Bullying in schools is a frequent and serious problem that is often a precursor of aggressive and violent behavior. Schools, in concert with parents and community members, can significantly reduce bullying behavior.
Brief Historical Perspective
The first major anti-bullying intervention program in schools was conducted in Bergen, Norway in 1983 by Dan Olweus. This program was introduced following three suicide deaths of boys ages 10 to 14 year-old, who had each been severely bullied by their peers.
In the initial Olweus intervention program there was a reduction of up to 50% in bullying behavior. This change was maintained after two years of the intervention. There was no displacement from bullying at school to bullying on the way to and from the school. Moreover, the results revealed more positive pupil relationships and a significant drop in rates of vandalism, theft and truancy.
Since 1983, bullying prevention programs have been implemented in 11 countries and on three continents.
We can now ask:
- What are the lessons that have been learned from these many anti-bullying interventions?
How can my school can benefit from these lessons?
- What are the core elements of a bullying prevention program, and how can we implement and evaluate such interventions?
Lessons Learned From Previous Efforts to Implement Bullying Prevention Programs
Lesson 1. While there is considerable evidence of success in the actions of schools against bullying, the level of success varies greatly between schools. Those schools that did the most, achieved the most.
Lesson 2. The leadership by the principal or head teacher and administrative commitment are critical to the success of a bully reduction program. Consider the following observations offered by leading researchers in anti-bullying:
- “A principal can influence the staff’s attitudes and behavior by putting anti-bullying work in the school’s
official agenda, initiating plenary meetings with staff and parents, and providing clear guidelines
about the organization of the supervisory system during break periods. It is important that the
principal allocate time and financial resources to such activities”
(Dan Olweus, 2004, p. 32.)
"We believe that without the commitment of the leadership and staff,
the anti-bullying program would not get off the ground"
(Pepler, 2004, p. 126 - leading Canadian researcher on bullying.)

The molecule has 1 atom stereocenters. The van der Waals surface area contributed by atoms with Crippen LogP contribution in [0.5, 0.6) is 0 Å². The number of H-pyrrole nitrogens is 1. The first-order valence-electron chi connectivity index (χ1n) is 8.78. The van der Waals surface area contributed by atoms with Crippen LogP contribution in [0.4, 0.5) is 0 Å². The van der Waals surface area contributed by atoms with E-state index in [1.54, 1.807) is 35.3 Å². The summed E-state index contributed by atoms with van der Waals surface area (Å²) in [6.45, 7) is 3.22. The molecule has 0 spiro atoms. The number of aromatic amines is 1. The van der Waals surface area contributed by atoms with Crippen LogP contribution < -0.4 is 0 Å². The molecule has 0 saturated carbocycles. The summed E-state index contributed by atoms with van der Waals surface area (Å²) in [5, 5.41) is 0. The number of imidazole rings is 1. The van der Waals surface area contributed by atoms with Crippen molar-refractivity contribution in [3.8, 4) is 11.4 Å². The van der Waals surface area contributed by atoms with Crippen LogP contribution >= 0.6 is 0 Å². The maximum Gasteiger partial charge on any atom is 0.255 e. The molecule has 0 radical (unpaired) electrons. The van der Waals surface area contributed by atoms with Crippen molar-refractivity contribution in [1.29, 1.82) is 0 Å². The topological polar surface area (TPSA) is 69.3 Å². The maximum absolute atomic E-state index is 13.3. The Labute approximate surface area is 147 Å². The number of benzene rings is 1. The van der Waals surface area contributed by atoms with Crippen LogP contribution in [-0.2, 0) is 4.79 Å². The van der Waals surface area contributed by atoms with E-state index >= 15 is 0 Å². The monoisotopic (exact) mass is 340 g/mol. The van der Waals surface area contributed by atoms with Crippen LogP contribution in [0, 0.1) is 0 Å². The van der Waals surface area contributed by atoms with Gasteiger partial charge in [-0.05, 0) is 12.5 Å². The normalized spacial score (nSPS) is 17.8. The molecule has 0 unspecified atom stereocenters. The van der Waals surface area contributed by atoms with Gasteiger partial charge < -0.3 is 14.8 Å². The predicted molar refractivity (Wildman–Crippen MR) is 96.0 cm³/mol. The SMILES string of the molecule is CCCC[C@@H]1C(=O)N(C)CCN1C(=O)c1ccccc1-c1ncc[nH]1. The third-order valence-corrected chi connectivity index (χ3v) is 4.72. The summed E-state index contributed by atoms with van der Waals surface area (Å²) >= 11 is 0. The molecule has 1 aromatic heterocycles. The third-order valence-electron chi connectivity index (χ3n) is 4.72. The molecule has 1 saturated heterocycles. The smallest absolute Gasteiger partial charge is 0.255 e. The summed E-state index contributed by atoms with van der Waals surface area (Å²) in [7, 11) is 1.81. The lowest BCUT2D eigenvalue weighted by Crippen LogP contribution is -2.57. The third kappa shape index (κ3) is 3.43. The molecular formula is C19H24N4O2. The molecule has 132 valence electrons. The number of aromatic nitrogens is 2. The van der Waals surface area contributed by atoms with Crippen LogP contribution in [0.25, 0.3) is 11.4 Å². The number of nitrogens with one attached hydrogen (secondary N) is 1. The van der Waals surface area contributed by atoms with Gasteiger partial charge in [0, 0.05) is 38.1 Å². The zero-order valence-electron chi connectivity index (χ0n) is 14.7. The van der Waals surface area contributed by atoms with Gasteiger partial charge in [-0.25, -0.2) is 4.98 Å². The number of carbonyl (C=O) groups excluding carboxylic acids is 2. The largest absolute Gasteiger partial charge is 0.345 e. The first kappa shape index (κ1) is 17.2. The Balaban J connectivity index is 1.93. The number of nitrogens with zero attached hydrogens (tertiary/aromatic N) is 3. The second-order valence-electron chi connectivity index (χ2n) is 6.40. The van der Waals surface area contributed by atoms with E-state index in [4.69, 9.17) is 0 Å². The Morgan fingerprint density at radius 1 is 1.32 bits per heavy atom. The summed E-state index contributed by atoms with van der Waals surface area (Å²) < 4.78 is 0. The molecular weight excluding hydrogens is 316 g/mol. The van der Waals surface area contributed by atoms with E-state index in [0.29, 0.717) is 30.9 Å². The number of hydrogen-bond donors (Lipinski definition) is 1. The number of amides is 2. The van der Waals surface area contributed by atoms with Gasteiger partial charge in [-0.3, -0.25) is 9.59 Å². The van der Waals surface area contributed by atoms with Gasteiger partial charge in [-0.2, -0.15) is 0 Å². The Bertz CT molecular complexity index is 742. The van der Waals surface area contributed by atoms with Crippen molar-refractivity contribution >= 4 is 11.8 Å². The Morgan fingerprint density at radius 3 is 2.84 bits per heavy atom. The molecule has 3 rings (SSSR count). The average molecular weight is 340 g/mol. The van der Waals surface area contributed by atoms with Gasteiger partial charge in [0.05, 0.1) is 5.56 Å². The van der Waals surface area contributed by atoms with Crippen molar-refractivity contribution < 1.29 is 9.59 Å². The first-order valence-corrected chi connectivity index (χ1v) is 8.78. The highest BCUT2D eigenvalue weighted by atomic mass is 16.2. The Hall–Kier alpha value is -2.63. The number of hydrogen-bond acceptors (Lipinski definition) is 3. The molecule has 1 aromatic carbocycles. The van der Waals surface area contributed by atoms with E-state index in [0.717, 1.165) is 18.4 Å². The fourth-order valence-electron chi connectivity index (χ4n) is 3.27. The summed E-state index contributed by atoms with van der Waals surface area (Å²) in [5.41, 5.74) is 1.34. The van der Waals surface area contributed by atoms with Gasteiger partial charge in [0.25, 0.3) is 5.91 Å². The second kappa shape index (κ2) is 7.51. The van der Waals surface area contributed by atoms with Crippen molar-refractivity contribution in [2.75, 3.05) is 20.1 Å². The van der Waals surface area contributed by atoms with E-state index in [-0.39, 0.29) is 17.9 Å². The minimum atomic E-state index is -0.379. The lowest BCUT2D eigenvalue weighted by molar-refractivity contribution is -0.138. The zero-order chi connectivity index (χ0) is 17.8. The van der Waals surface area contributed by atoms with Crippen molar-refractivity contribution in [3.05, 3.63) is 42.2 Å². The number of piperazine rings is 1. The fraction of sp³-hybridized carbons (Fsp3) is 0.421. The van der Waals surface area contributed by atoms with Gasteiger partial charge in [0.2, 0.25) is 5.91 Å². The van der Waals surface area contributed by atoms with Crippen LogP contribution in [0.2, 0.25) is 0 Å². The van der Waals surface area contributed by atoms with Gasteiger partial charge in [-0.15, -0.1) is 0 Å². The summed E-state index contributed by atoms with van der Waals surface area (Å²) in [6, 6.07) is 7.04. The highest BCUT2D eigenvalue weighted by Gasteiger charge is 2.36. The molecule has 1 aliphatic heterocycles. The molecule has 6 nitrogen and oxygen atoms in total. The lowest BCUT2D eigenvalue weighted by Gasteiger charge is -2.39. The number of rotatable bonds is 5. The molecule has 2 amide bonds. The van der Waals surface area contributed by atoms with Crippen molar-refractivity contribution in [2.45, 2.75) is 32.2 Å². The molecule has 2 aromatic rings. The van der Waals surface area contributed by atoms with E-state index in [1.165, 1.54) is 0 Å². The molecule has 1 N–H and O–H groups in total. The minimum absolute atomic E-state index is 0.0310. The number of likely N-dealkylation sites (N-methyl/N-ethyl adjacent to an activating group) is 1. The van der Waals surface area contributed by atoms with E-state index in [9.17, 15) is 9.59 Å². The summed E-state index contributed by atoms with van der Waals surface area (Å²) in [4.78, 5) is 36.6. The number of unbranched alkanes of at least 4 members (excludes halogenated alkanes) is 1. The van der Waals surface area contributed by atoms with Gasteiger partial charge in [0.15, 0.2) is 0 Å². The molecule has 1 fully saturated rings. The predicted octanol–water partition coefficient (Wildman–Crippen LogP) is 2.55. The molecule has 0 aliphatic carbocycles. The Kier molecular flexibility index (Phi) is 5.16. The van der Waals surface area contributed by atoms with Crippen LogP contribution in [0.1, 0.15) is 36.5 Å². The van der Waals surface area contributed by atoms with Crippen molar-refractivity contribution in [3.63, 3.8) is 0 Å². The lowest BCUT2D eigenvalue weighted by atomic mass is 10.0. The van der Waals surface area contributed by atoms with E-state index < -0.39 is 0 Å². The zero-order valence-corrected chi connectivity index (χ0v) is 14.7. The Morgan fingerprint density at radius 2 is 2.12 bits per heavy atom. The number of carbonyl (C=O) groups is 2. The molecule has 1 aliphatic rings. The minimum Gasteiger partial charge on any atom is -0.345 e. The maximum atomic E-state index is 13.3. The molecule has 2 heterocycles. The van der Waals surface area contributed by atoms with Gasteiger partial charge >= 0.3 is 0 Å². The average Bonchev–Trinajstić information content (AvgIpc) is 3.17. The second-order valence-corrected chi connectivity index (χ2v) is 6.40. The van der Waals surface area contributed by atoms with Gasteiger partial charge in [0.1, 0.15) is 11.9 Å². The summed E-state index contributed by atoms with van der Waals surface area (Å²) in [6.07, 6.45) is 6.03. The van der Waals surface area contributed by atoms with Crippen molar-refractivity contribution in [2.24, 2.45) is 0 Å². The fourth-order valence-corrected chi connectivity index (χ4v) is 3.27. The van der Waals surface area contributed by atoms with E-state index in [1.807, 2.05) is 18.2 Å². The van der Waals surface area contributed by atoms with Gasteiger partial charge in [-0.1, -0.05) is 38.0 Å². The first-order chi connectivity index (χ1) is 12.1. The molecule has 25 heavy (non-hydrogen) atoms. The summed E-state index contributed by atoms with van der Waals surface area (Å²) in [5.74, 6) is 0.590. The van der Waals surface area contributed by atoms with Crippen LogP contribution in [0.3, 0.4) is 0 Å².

- “A necessary prerequisite to the effective implementation of a Bullying Prevention Program
is the commitment of the school administrator (principal) and a majority of school staff to
addressing problems associated with bullying"
(Limber et al, 2004, p. 66 researcher who brought Olweus’ anti-bullying program to the U.S.)
- “Administrative commitment to the classroom meeting concept proved particularly crucial
in our middle schools, as the principal needed to approve changes to the students’ schedules
and creatively encourage teachers to hold such meetings”
(Limber et al, 2004, p. 69.)
- “As would be expected, the principal’s involvement was pivotal to the success of the
project’s implementation, particularly the whole-school activities. The promising gains in policy
implementation initiatives were made in intervention schools where the principals attended the
training and were actively involved in their whole-school committee”
(Cross et al, 2004, p 199 – researcher who created the Friendly Schools project in Australia.)
- In short, bullying prevention programs are unlikely to be effective without the commitment and investment of the principal.
Lesson 3. "Successful school-based interventions for bullying depend on teachers and principals to create a climate that discourages bullying and encourages peer processes that support and include vulnerable children. Teachers should label bullying behavior, not the person. Identify the problem as bullying behavior and avoid labeling children and youth as "bullies and victims." These labels limit how they think about themselves and how others think of them." (Pepler et al, 2004, p.311.)